Scotland NHS: Third of scanners ‘older than recommended lifespan’

Almost one third of the scanners used in Scotland’s NHS are more than 10 years old, new figures show.

According to the European Society of Radiology, older scanners are more prone to breakdowns and could endanger the safety of staff and patients, with the replacement of equipment older than 10 years considered “essential”.

Figures obtained by the Scottish Liberal Democrats through freedom of information legislation found that of the 329 X-ray machines, CT and MRI scanners in Scotland, 106 are more than a decade old.

The oldest machine was found in the NHS Highland area – a 28-year-old X-ray machine – while a 16-year-old MRI machine and a 15-year-old CT scanner were found in the Greater Glasgow and Clyde health board area.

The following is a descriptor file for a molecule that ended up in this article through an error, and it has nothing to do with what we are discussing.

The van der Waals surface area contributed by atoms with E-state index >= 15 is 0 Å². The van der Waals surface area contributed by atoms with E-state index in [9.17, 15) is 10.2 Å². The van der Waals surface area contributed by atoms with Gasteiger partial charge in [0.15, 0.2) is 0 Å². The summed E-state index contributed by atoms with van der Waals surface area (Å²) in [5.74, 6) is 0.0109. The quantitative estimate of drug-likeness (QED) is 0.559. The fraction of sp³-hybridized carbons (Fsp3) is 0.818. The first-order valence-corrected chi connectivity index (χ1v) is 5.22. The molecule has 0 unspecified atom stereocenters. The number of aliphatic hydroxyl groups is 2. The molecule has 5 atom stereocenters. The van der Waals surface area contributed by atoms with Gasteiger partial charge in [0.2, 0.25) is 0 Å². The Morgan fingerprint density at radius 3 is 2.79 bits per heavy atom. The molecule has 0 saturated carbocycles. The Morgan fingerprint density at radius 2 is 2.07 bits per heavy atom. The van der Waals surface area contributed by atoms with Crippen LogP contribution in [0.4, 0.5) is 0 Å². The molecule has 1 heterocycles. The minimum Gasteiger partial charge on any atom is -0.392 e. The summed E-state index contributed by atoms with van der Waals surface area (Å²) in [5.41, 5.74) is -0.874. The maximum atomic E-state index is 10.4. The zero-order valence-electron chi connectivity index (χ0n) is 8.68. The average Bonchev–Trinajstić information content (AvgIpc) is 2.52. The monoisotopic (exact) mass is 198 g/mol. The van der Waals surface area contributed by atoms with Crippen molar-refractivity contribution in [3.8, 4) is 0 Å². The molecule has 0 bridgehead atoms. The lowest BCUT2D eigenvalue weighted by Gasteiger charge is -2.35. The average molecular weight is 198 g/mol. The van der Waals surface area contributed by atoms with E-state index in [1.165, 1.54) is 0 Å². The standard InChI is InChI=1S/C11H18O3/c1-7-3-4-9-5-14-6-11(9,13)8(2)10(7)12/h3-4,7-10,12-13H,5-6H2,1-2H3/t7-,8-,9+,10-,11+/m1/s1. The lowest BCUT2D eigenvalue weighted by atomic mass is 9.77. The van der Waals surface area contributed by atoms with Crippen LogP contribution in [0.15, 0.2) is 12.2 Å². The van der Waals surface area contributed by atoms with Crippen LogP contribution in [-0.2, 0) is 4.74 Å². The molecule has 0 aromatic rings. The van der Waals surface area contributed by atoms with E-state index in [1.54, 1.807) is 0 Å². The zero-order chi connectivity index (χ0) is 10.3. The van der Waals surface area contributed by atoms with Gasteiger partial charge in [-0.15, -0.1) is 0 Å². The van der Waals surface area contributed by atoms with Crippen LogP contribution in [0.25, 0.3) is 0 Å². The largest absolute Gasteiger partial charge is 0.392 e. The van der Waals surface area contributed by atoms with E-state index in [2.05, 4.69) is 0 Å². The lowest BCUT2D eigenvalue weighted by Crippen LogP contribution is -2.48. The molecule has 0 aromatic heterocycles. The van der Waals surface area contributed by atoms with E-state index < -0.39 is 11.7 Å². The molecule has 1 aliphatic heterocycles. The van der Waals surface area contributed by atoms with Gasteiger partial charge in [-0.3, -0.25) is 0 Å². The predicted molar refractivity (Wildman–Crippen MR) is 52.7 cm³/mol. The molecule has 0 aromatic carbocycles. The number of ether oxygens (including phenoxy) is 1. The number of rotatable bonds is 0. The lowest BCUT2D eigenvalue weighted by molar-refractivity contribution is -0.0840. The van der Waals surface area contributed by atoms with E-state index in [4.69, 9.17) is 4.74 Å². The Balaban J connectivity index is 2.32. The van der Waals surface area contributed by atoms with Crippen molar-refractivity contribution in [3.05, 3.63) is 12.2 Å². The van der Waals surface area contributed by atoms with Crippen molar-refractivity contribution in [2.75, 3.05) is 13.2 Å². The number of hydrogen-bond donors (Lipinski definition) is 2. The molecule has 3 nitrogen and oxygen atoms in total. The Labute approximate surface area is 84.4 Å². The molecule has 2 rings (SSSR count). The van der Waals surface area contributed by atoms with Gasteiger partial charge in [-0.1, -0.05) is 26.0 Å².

Scottish Lib Dem leader Alex Cole-Hamilton said: “Every Scot will likely know someone whose lives have been affected by cancer or other conditions whose treatment depends on diagnostic devices such as these.

“It beggars belief that NHS staff are having to rely on results from decades-old hospital scanners, machinery that may have been built before they were even born.

“Understaffed and exhausted NHS staff are being pushed to breaking point.

“The Scottish Government must give hospitals the capital funding they need to invest in newer equipment, so patients can get the first-class treatment they deserve.”

Health Secretary Michael Matheson said: “We fully support the need to properly maintain and invest in NHS scanners – which are essential for delivering high quality medical services – and last year spent £18 million on new radiotherapy and imaging equipment.

“Last year we spent £85 million on medical equipment – an increase of £15 million on the average for previous years.”


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